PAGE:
Barely a week after a terrorist attack, Prime Minister Narendra Modi began a tight, day-long schedule focused mainly on terrorism and the resumption of stalled trade talks in Brussels on Wednesday.
In the Belgian capital to participate in the India-EU summit, Modi was greeted by Indian students and others as he arrived at the Steigenberger Wiltcher’s Hotel in Avenue Louise in the heart of Brussels. The summit is expected to provide ‘political impetus’ for resuming talks on the Bilateral Trade and Investment Agreement (BTIA) which proved challenging on multiple fronts in recent years.
After several engagements in the hotel, the Prime Minister will proceed to the Maelbeek metro station where he will lay a wreath in memory of those killed in last week’s blasts, including Indian IT professional, Raghavendra Ganesh.
A key aim of the summit is to ‘re-launch’ relations that hit a roadblock over the 2012 Italian marines case. The effort is clearly to put the past behind and start a new chapter since the last India-EU summit in New Delhi in 2012.
Much of the governments’ focus will be on resumption of trade talks during the summit that begins in the afternoon, and will be attended by the president of the European Council Donald Tusk, the president of the European Commission Jean-Claude Juncker, the European commissioner for trade Cecilia Malmstrom, and the Italian EU chief of foreign affairs Federica Mogherini.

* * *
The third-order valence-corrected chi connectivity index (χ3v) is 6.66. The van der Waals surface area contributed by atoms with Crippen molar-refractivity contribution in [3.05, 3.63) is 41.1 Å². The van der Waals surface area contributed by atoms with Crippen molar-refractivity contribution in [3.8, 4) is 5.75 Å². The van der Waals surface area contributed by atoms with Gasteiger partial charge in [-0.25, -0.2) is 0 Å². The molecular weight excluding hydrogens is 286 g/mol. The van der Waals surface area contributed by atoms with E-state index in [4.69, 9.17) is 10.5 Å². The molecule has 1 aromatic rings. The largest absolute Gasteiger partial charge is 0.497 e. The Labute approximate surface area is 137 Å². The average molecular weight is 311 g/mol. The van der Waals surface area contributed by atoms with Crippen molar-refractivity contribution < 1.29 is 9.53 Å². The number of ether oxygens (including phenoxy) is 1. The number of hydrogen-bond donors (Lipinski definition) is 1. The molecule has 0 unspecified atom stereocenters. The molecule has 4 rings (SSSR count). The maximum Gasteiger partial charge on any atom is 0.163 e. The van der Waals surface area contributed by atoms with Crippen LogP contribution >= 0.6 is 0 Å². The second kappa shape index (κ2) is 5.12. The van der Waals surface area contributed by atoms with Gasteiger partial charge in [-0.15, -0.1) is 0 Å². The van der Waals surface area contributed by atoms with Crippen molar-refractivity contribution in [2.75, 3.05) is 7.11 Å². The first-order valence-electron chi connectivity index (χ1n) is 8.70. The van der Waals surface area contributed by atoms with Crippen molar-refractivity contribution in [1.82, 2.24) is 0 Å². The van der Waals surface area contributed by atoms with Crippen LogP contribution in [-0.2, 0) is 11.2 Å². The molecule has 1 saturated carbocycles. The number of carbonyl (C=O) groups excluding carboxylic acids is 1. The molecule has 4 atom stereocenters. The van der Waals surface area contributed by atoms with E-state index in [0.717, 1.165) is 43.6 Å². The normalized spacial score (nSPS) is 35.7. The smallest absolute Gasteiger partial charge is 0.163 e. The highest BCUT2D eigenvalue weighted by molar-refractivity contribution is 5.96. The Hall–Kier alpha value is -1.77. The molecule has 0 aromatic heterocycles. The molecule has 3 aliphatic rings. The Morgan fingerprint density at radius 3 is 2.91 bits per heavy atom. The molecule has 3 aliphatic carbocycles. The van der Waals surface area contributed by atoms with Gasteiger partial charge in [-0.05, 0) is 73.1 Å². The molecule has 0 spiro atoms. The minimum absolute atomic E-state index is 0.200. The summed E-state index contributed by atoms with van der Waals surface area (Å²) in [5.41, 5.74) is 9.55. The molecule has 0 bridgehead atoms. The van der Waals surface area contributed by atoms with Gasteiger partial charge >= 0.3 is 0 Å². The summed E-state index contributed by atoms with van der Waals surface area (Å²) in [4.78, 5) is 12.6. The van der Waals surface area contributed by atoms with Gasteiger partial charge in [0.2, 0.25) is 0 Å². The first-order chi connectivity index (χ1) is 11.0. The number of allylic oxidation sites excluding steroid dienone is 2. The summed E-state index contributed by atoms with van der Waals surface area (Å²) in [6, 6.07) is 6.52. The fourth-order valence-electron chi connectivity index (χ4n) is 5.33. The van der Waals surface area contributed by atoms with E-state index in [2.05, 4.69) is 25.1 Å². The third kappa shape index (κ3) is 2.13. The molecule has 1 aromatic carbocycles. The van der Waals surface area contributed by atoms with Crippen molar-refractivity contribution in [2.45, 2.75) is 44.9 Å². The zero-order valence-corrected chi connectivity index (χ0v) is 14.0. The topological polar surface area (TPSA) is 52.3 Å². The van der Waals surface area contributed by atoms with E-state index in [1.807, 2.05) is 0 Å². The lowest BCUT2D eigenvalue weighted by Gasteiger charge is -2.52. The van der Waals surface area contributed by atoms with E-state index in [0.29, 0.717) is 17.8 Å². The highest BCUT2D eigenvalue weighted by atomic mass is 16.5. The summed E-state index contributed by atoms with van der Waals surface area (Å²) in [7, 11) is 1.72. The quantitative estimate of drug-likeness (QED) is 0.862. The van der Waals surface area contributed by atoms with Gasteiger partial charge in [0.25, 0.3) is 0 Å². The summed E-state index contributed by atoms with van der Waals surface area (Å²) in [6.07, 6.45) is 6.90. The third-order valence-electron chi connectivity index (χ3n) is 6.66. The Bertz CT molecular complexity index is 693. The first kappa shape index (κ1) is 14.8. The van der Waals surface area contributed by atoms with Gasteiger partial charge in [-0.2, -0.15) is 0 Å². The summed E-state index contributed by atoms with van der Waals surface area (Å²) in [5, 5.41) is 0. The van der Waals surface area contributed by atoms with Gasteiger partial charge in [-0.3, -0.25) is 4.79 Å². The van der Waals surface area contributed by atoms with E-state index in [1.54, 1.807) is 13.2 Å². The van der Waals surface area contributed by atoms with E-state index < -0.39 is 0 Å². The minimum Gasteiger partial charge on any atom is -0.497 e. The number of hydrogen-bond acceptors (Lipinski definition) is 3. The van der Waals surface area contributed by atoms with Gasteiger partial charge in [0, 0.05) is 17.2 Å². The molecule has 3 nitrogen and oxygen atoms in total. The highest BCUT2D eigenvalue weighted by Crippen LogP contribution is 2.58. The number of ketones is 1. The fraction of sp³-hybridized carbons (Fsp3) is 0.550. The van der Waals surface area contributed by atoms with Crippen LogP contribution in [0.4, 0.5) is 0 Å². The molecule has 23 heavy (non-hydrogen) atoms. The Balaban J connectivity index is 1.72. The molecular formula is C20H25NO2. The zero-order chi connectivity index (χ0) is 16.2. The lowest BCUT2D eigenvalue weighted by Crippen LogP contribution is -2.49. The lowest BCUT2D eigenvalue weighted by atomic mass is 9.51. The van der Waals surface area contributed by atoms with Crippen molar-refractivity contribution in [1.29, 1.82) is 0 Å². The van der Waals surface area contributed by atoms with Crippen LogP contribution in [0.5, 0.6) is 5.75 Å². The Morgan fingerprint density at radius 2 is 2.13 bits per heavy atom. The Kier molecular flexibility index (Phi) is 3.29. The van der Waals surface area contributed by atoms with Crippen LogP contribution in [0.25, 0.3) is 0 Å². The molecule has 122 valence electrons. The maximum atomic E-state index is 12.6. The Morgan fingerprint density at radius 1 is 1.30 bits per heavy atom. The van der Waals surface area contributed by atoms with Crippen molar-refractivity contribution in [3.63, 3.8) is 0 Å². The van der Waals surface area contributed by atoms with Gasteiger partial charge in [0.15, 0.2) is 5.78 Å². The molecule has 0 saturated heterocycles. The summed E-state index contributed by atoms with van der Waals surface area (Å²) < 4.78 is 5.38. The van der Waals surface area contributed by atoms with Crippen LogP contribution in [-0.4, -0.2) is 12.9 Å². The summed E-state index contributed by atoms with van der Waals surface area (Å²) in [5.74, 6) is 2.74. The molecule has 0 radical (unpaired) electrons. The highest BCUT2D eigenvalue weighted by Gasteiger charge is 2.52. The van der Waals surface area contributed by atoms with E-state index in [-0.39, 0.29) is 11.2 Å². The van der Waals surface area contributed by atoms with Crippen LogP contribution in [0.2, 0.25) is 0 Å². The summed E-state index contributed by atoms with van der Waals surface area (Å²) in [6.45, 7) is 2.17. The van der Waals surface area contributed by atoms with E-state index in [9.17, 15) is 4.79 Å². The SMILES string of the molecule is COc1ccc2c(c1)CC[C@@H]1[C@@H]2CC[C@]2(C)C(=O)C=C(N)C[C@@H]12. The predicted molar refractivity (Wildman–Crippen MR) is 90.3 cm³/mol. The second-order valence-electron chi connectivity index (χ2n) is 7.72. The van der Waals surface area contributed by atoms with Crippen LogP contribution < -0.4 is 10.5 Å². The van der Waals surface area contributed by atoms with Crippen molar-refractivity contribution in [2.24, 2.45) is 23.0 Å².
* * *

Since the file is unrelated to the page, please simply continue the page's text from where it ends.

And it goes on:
Modi’s visit will also include bilateral talks with the Belgian Prime Minister Charles Michel, talks with members of the European Parliament, Indologists, remote activation of the ARIES telescope in Devsthal, Nainital, and addressing a community reception in the evening.
During the trade talks, discussions on intellectual property are expected. The Medicins Sans Frontieres (MSF; Doctors without Borders) however is weary that this could have a negative impact on access to medication, including the production and export of affordable generic medicines from India.
“India is such a vital source of affordable, generic life-saving medicines on which millions of people around the world rely, that any blow to the pharmacy of the developing world would have disastrous consequences,” said Joanne Liu, International President, MSF.
“As a medical treatment provider to people in over 60 countries, MSF is incredibly reliant on generic medicines from India to do our work; two thirds of all the drugs we purchase to treat HIV, tuberculosis and malaria are Indian generics. The reality is we wouldn’t be able to treat as many people if it weren’t for affordable generic medicines from India.”
Other issues are likely to crop up as the summit proceeds.
Modi’s visit is unlikely to make headlines in the local media though, as the city continues to grapple with the recent blasts. Explosions at the airport and metro station killed more than 30 people and injured about 270. While there is a sense of normality on the surface, it belies a distinct sense of edginess in using the public transport system.
There was some hectic activity however at the Brussels Expo on Tuesday evening, the venue of the community reception for Modi. Organised by the Antwerp Indian Association, the event is expected to be attended by over 5,000 people.
Mehul Kothari, chairman of the association, told Hindustan Times that almost all members of the Indian community will be travelling from Antwerp. Most members of the community with origins in Gujarat, Modi’s home state, are engaged in the multi-billion diamond trade.